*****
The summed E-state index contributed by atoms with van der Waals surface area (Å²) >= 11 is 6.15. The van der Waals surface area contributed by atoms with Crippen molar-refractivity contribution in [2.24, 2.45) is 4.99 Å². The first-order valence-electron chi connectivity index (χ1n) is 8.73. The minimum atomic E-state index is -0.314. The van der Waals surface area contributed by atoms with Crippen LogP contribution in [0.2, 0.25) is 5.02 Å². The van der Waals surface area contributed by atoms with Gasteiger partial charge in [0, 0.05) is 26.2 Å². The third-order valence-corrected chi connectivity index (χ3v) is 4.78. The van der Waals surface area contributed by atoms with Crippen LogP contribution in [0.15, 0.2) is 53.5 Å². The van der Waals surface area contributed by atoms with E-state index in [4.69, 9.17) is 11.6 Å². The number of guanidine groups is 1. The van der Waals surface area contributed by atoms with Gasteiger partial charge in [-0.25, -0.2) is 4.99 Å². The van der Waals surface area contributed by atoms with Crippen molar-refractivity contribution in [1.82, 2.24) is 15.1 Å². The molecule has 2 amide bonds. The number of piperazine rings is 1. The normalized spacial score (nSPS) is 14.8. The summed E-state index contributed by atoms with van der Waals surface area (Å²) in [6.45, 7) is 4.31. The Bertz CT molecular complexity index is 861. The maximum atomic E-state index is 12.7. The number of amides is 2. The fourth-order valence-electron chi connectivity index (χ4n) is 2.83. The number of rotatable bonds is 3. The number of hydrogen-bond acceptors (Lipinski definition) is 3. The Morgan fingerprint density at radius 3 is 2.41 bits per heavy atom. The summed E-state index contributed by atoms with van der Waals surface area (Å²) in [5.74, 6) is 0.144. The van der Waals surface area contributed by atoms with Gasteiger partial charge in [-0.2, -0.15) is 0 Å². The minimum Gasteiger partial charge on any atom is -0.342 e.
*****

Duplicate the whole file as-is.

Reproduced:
The summed E-state index contributed by atoms with van der Waals surface area (Å²) >= 11 is 6.15. The van der Waals surface area contributed by atoms with Crippen molar-refractivity contribution in [2.24, 2.45) is 4.99 Å². The first-order valence-electron chi connectivity index (χ1n) is 8.73. The minimum atomic E-state index is -0.314. The van der Waals surface area contributed by atoms with Crippen LogP contribution in [0.2, 0.25) is 5.02 Å². The van der Waals surface area contributed by atoms with Gasteiger partial charge in [0, 0.05) is 26.2 Å². The third-order valence-corrected chi connectivity index (χ3v) is 4.78. The van der Waals surface area contributed by atoms with Crippen LogP contribution in [0.15, 0.2) is 53.5 Å². The van der Waals surface area contributed by atoms with E-state index in [4.69, 9.17) is 11.6 Å². The number of guanidine groups is 1. The van der Waals surface area contributed by atoms with Gasteiger partial charge in [-0.25, -0.2) is 4.99 Å². The van der Waals surface area contributed by atoms with Crippen molar-refractivity contribution in [1.82, 2.24) is 15.1 Å². The molecule has 2 amide bonds. The number of piperazine rings is 1. The normalized spacial score (nSPS) is 14.8. The summed E-state index contributed by atoms with van der Waals surface area (Å²) in [6.45, 7) is 4.31. The Bertz CT molecular complexity index is 861. The maximum atomic E-state index is 12.7. The number of amides is 2. The fourth-order valence-electron chi connectivity index (χ4n) is 2.83. The number of rotatable bonds is 3. The number of hydrogen-bond acceptors (Lipinski definition) is 3. The Morgan fingerprint density at radius 3 is 2.41 bits per heavy atom. The summed E-state index contributed by atoms with van der Waals surface area (Å²) in [5.74, 6) is 0.144. The van der Waals surface area contributed by atoms with Gasteiger partial charge in [-0.2, -0.15) is 0 Å². The minimum Gasteiger partial charge on any atom is -0.342 e.